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Worboys

mamba80mamba80 Posts: 5,032
edited January 2018 in The cake stop
http://www.independent.co.uk/news/uk/cr ... 42081.html

he ll be released under extremely harsh conditions inc no contact with his victims and must tell the Police of his where-abouts... young women of London can jump in the back of a taxi with total confidence.

Its rather ironc that coopster accused me and my left wing ilk of being soft on crime and yet after 7 years of Tory rule, we ve got Parole boards under extreme pressure to release people like Worboys with indeterminate sentences.

i m not normally an advocate of the death penalty but there is no reason not to hang this guy.
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  • ballysmateballysmate Posts: 15,903
    I too would not be too concerned if this rapist came to a grisly end

    Warboys was convicted and indeed only tried for some of his offences, the then DPP Kier Starmer could perhaps tell us why but I believe is staying silent.

    The parole board in an independent body and I believe the Chairman has been summoned to explain to MPs the reasons for this decision to release Warboys.
  • veronese68veronese68 Posts: 25,289 Lives Here
    I think I heard they’ve done away with indeterminate sentences now. Stamer did say something but the news was in the background and I don’t know what was said.
    One thing I don’t get is why were some victims informed about his imminent release, but it was decided not to tell others. On what grounds do you decide who to tell and who not to tell.
    Maybe castration rather than the death penalty.
  • DeVlaeminckDeVlaeminck Posts: 7,795
    Nasty piece of work 8-9 years seems very little, could not he be charged with further crimes now if the evidence exists. I can't believe he will ever be no risk to women, a bit like leicestershire murderer Colin Pitchfork who apparently is also being prepared for release. There are some complete scum in this world who whilst I'm against capital punishment I'd be glad to see dead.
    [Castle Donington Ladies FC - going up in '22]
  • rjsterryrjsterry Posts: 22,320
    There's talk of other victims initiating further cases and all power to them.
    1985 Mercian King of Mercia - work in progress (Hah! Who am I kidding?)
    Pinnacle Monzonite

    Liberal metropolitan, remoaner, traitor, "sympathiser", etc.
  • mamba80mamba80 Posts: 5,032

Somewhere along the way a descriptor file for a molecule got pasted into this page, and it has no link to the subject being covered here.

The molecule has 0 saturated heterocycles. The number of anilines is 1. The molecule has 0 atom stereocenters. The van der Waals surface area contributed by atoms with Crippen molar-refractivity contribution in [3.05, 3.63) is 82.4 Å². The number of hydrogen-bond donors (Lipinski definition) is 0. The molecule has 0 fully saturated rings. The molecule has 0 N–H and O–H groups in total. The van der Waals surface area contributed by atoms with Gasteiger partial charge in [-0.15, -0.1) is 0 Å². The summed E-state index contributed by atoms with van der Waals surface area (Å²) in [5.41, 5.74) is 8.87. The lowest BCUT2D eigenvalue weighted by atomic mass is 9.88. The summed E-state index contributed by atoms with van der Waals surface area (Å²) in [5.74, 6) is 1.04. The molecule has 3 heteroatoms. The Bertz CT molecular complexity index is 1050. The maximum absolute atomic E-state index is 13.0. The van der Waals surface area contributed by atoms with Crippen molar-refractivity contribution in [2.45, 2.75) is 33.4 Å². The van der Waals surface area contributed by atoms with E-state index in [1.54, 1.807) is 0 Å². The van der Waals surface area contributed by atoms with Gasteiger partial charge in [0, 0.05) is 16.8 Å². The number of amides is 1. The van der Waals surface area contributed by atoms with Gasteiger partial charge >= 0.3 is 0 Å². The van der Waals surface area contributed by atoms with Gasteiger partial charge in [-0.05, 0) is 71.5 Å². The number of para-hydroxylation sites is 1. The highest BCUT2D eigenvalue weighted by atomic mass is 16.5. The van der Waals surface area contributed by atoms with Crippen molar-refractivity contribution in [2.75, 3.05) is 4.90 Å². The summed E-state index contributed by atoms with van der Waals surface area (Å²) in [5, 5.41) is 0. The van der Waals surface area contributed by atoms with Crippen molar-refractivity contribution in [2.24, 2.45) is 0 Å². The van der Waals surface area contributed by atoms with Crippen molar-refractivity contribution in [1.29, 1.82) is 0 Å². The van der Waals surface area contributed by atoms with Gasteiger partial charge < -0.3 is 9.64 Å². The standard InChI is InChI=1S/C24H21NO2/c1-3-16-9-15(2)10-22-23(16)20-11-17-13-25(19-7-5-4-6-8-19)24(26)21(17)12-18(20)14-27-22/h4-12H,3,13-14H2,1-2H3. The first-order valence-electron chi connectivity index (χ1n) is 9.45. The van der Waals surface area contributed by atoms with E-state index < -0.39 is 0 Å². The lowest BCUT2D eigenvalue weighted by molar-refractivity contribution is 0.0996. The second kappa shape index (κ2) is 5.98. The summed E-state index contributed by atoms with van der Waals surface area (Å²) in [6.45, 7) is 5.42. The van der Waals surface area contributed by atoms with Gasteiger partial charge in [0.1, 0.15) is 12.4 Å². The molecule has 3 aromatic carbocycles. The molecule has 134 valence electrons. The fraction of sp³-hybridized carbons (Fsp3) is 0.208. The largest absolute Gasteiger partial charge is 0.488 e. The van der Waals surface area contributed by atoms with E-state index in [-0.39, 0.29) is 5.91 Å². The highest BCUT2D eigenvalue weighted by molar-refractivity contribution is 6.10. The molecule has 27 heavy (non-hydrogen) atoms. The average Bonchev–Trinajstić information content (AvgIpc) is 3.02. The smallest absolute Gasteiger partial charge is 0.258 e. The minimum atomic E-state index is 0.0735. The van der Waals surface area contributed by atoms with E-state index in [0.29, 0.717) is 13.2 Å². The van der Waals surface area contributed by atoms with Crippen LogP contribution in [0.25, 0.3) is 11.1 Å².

Ballysmate wrote:
    I too would not be too concerned if this rapist came to a grisly end

    Warboys was convicted and indeed only tried for some of his offences, the then DPP Kier Starmer could perhaps tell us why but I believe is staying silent.

    The parole board in an independent body and I believe the Chairman has been summoned to explain to MPs the reasons for this decision to release Warboys.

    Rape is a terrible crime and Starmer needs to explain his part in this, the CPS has now said Starmar never had anything to do with the Worboys case, really? and why wasnt the sentence appealed?
    perhaps the indeterminate sentence given lured everyone into thinking he d be behind bars for a very long time?

    The current Gov can challenge this release decision but apparently hasnt indicated if this will happen.

    Its going to very harrowing for the victims to pursue further charges plus any evidence and its upwards of 10 to 12 years ago.

    The real problem here is prison over crowding and the decision to release approx 600 prisoners with this type of sentence, there are going to be more victims of totally preventable crimes.

    Putting the 'Chair to explain the decision, given he legally cannot go into specifics or reverse it, is horse and stable door i m afraid.
  • ballysmateballysmate Posts: 15,903
    mamba80 wrote:
    Ballysmate wrote:
    I too would not be too concerned if this rapist came to a grisly end

    Warboys was convicted and indeed only tried for some of his offences, the then DPP Kier Starmer could perhaps tell us why but I believe is staying silent.

    The parole board in an independent body and I believe the Chairman has been summoned to explain to MPs the reasons for this decision to release Warboys.

    Rape is a terrible crime and Starmer needs to explain his part in this, the CPS has now said Starmar never had anything to do with the Worboys case, really? and why wasnt the sentence appealed?
    perhaps the indeterminate sentence given lured everyone into thinking he d be behind bars for a very long time?

    The current Gov can challenge this release decision but apparently hasnt indicated if this will happen.

    Its going to very harrowing for the victims to pursue further charges plus any evidence and its upwards of 10 to 12 years ago.

    The real problem here is prison over crowding and the decision to release approx 600 prisoners with this type of sentence, there are going to be more victims of totally preventable crimes.

    Putting the 'Chair to explain the decision, given he legally cannot go into specifics or reverse it, is horse and stable door i m afraid.